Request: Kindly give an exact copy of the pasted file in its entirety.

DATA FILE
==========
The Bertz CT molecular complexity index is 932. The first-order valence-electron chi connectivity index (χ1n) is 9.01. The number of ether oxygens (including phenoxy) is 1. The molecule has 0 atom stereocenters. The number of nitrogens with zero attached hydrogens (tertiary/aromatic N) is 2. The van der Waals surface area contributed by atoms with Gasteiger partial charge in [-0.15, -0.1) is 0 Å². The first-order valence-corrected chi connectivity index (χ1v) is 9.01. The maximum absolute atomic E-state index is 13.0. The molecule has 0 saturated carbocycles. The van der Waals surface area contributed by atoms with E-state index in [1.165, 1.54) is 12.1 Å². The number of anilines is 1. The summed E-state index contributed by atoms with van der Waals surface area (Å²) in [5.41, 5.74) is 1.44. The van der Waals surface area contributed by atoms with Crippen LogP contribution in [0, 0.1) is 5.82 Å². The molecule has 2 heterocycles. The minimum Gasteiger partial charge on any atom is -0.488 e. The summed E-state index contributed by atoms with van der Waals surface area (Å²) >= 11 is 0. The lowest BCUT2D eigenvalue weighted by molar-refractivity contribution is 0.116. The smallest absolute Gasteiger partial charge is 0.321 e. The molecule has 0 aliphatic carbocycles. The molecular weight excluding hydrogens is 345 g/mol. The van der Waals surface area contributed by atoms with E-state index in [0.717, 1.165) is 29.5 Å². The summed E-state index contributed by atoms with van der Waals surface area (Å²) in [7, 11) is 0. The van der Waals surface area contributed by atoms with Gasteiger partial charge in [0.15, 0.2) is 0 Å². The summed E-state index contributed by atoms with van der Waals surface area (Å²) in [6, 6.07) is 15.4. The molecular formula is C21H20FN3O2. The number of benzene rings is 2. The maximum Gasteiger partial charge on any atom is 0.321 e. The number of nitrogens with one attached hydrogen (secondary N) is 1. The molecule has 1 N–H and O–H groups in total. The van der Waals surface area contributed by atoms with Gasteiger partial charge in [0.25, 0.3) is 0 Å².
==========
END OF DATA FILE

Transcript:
The Bertz CT molecular complexity index is 932. The first-order valence-electron chi connectivity index (χ1n) is 9.01. The number of ether oxygens (including phenoxy) is 1. The molecule has 0 atom stereocenters. The number of nitrogens with zero attached hydrogens (tertiary/aromatic N) is 2. The van der Waals surface area contributed by atoms with Gasteiger partial charge in [-0.15, -0.1) is 0 Å². The first-order valence-corrected chi connectivity index (χ1v) is 9.01. The maximum absolute atomic E-state index is 13.0. The molecule has 0 saturated carbocycles. The van der Waals surface area contributed by atoms with E-state index in [1.165, 1.54) is 12.1 Å². The number of anilines is 1. The summed E-state index contributed by atoms with van der Waals surface area (Å²) in [5.41, 5.74) is 1.44. The van der Waals surface area contributed by atoms with Crippen LogP contribution in [0, 0.1) is 5.82 Å². The molecule has 2 heterocycles. The minimum Gasteiger partial charge on any atom is -0.488 e. The summed E-state index contributed by atoms with van der Waals surface area (Å²) >= 11 is 0. The lowest BCUT2D eigenvalue weighted by molar-refractivity contribution is 0.116. The smallest absolute Gasteiger partial charge is 0.321 e. The molecule has 0 aliphatic carbocycles. The molecular weight excluding hydrogens is 345 g/mol. The van der Waals surface area contributed by atoms with E-state index in [0.717, 1.165) is 29.5 Å². The summed E-state index contributed by atoms with van der Waals surface area (Å²) in [7, 11) is 0. The van der Waals surface area contributed by atoms with Gasteiger partial charge in [0.15, 0.2) is 0 Å². The summed E-state index contributed by atoms with van der Waals surface area (Å²) in [6, 6.07) is 15.4. The molecular formula is C21H20FN3O2. The number of benzene rings is 2. The maximum Gasteiger partial charge on any atom is 0.321 e. The number of nitrogens with one attached hydrogen (secondary N) is 1. The molecule has 1 N–H and O–H groups in total. The van der Waals surface area contributed by atoms with Gasteiger partial charge in [0.25, 0.3) is 0 Å².